The Carnarvon Space and Technology Museum is hosting a cocktail party to celebrate the 50th anniversary of the moon landing.
The event, hosted by Greg Pearce, will include ex-trackers interviewed on stage, entertainment with a band playing music from the 1960s, Perth Observatory-hosted stargazing, and some tasty canapes. Tickets include one free beer or glass of wine and a 50th anniversary memento.
The OTC Satellite Earth Station (and now museum site) is situated at the northern end of Browns Range, about 6 kilometres from the centre of Carnarvon, and 4 kilometres north of the Tracking Station. The OTC Satellite Earth Station was opened in1966, initially with the 12.8 metre wide Casshorn antenna as part of the global satellite communications system. The Casshorn antenna has interacting parabolic and hyperbolic reflectors in a characteristic ‘sugar scoop’ form.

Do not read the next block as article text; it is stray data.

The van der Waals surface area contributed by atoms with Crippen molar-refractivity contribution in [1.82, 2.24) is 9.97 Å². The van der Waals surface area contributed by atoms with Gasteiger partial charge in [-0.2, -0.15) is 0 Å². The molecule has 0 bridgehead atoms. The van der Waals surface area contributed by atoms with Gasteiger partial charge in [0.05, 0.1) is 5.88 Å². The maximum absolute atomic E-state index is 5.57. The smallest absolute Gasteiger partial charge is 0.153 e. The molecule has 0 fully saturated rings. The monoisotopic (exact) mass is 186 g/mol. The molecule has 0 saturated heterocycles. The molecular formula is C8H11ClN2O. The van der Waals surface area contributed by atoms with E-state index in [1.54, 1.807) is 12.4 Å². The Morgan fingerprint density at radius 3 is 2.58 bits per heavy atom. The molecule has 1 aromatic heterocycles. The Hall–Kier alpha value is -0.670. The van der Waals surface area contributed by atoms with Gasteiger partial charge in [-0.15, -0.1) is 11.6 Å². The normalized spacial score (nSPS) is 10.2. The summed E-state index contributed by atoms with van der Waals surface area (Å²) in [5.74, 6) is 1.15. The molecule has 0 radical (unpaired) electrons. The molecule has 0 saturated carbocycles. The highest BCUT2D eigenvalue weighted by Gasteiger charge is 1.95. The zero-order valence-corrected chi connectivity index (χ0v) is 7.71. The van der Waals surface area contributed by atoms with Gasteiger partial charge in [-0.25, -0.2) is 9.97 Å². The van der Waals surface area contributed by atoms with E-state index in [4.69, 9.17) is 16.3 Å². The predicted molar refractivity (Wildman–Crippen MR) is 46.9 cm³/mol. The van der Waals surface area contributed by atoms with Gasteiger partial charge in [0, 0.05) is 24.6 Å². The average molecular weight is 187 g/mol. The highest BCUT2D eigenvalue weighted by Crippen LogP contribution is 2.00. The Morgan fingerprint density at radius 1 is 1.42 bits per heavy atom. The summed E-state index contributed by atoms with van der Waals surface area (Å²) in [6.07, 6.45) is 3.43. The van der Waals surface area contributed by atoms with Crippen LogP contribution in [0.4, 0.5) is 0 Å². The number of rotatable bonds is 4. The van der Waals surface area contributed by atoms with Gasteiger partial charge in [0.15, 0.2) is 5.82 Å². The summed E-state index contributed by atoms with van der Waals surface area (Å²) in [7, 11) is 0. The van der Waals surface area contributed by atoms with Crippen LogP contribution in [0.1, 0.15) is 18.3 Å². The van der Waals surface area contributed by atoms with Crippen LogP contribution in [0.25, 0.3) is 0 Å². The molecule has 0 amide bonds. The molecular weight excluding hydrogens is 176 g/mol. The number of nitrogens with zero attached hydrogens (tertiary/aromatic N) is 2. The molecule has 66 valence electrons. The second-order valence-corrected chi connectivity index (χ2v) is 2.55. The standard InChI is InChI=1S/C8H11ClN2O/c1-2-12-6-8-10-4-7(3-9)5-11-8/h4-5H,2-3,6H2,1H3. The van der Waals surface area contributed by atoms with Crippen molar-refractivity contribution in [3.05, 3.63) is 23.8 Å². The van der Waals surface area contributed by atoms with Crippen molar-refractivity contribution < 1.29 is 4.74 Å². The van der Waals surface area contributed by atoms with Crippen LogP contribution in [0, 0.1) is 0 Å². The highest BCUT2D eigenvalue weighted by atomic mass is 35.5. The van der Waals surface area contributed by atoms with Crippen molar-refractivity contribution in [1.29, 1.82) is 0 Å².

On 21 July 1969, the day of the Apollo 11 moon landing, the Casshorn antenna relayed Neil Armstrong’s first steps on the Moon from NASA's Honey Suckle Creek Tracking Station to Perth's TV audience via Moree earth station - the first live telecast into Western Australia. Later in 1969, the larger 29.6 metre wide steerable antenna was built to facilitate better communication between the NASA Tracking Station and the USA.